In recent years, the relevance and economic potential of the Mexican economy has become increasingly visible in the mainland China market, especially where Mexican agricultural exports are concerned.
As economies around the world move towards post-pandemic recovery, the potential of key competitive advantages such as a strategic geographic location, a first-rate infrastructure and a free trade environment featuring an extensive array of trade and co-operation agreements will be further explored, giving both Mexico and Hong Kong a superb opportunity to put their strengths into play.
With Hong Kong’s strategic position in the Asia-Pacific region, we believe much more could be done – from promoting Mexican products within the domestic market to serving as a gateway to the regional market as a whole. For example, in the years before Covid, Mexican producers and exporters took advantage of the HKTDC Food Expo to showcase their premium-quality agricultural produce, including berries, avocados, and chia seed. Many of these products have then gained a foothold not only in the Hong Kong market, but across the border in the Chinese mainland and other parts of Asia. Going forward, we believe that the superfood (or food with a very high nutritional density) market in Hong Kong could prove to be very attractive to Mexican producers and distributors.
In a similar vein, we have since 2014 organised a national pavilion at the Hong Kong International Wine & Spirits Fair to promote wines and spirits from Mexico. Everyone knows about tequila and its potential, but Mexico has other agave spirits like mezcal that are being discovered – and are increasingly setting trends – around the world. Not everyone knows this, but Mexico is also a producer of good quality wine which could carve out a special niche in an international wine trading hub such as Hong Kong.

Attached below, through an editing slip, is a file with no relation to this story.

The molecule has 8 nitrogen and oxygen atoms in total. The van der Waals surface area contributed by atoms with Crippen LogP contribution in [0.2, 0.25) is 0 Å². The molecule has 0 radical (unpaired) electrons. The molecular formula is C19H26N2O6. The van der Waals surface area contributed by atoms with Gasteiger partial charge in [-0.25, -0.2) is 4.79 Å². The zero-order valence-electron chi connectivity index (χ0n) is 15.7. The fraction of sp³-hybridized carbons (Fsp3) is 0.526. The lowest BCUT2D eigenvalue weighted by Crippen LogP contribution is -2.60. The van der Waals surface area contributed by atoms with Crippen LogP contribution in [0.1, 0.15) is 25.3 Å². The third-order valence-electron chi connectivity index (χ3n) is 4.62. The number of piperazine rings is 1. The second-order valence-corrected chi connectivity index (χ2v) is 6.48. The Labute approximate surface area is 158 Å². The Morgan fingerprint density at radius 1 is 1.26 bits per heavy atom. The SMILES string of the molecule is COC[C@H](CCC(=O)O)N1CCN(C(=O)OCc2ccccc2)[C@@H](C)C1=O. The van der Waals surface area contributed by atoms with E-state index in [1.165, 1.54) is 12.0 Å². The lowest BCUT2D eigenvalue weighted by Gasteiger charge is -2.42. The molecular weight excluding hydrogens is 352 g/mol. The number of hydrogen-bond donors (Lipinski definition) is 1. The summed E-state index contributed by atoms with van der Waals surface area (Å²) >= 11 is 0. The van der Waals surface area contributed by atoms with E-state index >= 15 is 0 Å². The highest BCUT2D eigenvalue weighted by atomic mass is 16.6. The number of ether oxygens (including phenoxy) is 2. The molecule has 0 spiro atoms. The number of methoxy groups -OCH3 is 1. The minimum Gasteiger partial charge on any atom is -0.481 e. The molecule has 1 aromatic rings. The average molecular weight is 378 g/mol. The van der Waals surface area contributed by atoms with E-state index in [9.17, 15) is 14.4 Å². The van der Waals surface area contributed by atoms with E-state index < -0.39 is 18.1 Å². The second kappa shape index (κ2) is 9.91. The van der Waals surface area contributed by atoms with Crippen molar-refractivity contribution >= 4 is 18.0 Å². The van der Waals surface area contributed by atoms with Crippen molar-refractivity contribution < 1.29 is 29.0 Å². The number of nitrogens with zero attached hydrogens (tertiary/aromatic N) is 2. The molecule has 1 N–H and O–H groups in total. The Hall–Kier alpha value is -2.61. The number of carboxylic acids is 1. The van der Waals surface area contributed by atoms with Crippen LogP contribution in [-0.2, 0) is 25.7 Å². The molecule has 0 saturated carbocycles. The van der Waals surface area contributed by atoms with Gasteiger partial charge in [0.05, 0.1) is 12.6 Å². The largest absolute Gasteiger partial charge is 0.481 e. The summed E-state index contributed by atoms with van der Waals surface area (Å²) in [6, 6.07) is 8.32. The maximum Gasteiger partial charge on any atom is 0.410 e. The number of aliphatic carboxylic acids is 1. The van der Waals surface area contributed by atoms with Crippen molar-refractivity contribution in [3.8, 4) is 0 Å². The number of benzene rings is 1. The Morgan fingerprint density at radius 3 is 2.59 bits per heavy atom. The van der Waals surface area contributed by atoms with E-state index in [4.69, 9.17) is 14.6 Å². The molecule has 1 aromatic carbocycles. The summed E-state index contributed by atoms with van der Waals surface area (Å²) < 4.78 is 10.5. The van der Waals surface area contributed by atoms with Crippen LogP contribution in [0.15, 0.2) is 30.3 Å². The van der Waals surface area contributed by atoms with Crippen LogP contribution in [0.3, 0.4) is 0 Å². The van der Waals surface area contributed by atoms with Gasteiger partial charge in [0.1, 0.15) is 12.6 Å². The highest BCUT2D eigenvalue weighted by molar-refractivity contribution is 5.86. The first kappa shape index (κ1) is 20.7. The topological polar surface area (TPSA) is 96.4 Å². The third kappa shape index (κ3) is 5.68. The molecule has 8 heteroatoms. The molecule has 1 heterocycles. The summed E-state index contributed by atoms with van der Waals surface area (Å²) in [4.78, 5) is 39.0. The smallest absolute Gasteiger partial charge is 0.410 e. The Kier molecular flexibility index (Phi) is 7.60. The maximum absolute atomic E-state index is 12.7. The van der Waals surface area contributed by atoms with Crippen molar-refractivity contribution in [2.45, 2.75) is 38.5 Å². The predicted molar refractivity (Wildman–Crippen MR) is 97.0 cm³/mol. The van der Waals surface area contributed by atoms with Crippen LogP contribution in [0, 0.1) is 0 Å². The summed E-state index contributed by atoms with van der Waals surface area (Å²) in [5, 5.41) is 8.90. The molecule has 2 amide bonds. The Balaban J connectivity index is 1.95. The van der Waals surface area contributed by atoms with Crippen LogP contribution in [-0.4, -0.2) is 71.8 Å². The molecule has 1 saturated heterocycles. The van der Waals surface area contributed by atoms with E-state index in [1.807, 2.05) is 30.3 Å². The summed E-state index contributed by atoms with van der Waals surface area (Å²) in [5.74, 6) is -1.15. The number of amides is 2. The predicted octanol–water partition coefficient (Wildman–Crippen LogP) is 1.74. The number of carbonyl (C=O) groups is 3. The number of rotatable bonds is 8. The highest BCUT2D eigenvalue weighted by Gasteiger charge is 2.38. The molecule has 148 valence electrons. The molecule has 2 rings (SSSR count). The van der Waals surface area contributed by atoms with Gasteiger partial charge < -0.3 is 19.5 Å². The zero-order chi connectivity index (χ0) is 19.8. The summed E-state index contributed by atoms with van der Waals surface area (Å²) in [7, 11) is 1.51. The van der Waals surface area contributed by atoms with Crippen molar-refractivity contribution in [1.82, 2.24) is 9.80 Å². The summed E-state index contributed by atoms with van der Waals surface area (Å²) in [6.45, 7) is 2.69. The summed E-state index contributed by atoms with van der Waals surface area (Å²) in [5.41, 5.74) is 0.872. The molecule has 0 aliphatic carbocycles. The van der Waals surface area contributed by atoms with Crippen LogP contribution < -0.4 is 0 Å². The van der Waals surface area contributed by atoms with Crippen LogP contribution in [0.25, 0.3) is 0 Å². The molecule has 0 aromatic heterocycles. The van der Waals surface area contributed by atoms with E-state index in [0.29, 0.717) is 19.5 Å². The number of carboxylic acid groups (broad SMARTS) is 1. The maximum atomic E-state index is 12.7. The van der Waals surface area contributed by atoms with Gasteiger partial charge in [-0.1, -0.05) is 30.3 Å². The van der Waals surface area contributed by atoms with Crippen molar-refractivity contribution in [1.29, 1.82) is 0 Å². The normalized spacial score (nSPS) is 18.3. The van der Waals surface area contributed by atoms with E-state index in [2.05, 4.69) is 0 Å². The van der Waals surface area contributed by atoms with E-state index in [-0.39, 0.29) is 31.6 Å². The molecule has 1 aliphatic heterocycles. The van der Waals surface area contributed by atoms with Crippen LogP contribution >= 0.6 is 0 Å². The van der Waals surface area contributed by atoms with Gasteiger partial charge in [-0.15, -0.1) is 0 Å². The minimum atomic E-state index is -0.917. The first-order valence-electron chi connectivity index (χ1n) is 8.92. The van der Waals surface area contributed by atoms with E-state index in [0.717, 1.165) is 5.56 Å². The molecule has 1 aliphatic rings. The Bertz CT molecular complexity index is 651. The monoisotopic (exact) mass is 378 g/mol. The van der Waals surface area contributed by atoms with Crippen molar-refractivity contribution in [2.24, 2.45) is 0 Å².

Another sector in which there could be valuable Mexico-Hong Kong collaboration is logistics. Hong Kong-based companies already manage several ports in Mexico, and there are cargo flights connecting Hong Kong with Mexican cities such as Guadalajara and Mexico City. Given the potential offered by the USMCA and the access to the North American market that it brings, Mexico is an attractive place for manufacturing investment for Hong Kong companies in sectors such as automotive and electronics.
Chan: How about the Greater Bay Area (GBA) and Belt and Road Initiative (BRI)? Are Mexican companies – start-ups and scale-ups – keen to make inroads into the GBA or BRI projects? How can Hong Kong companies best help?
Macedo: Since the two countries established diplomatic ties in 1972, China and Mexico have rapidly developed friendly cooperation in all fields. But more recently, economic relations between Mexico and Hong Kong – including the opportunities for start-ups and scale-ups, as well as ongoing trade and investment – have been guided by the Comprehensive Strategic Partnership agreement established between Mexico and China in 2013.
Given the GBA’s status as a privileged economic area and the huge potential to scale up and diversify, it is no surprise that it has already attracted significant investment from Mexican companies, including Interceramic (a leading manufacturer of ceramic tiles in North America), Coppel (a department store with a nationwide presence in Mexico), KidZania (a global leader in children’s “edutainment”), and SuKarne (one of Mexico’s major cattle feeding and processing companies).
With Hong Kong being the 25th largest investor in Mexico and the fifth largest from the Asia-Pacific region, we were glad to see the Investment Promotion and Protection Agreement (IPPA) between Hong Kong and Mexico come into force on 16 June 2021. The purpose of this agreement is to increase confidence and promote a greater flow of investment between the two economies, strengthening bilateral trade and economic relations.
It is also worth noting that it is the first IPPA that Hong Kong has signed with a Latin American country, and we believe that it will help consolidate the considerable presence of Hong Kong investment in Mexico, and vice versa. For example, between 1999 and March 2021, more than 130 companies in Mexico had received investment from Hong Kong, from sectors such as transportation, delivery and storage (83.4%), mining (8.4%), trade (2.5%) and other services.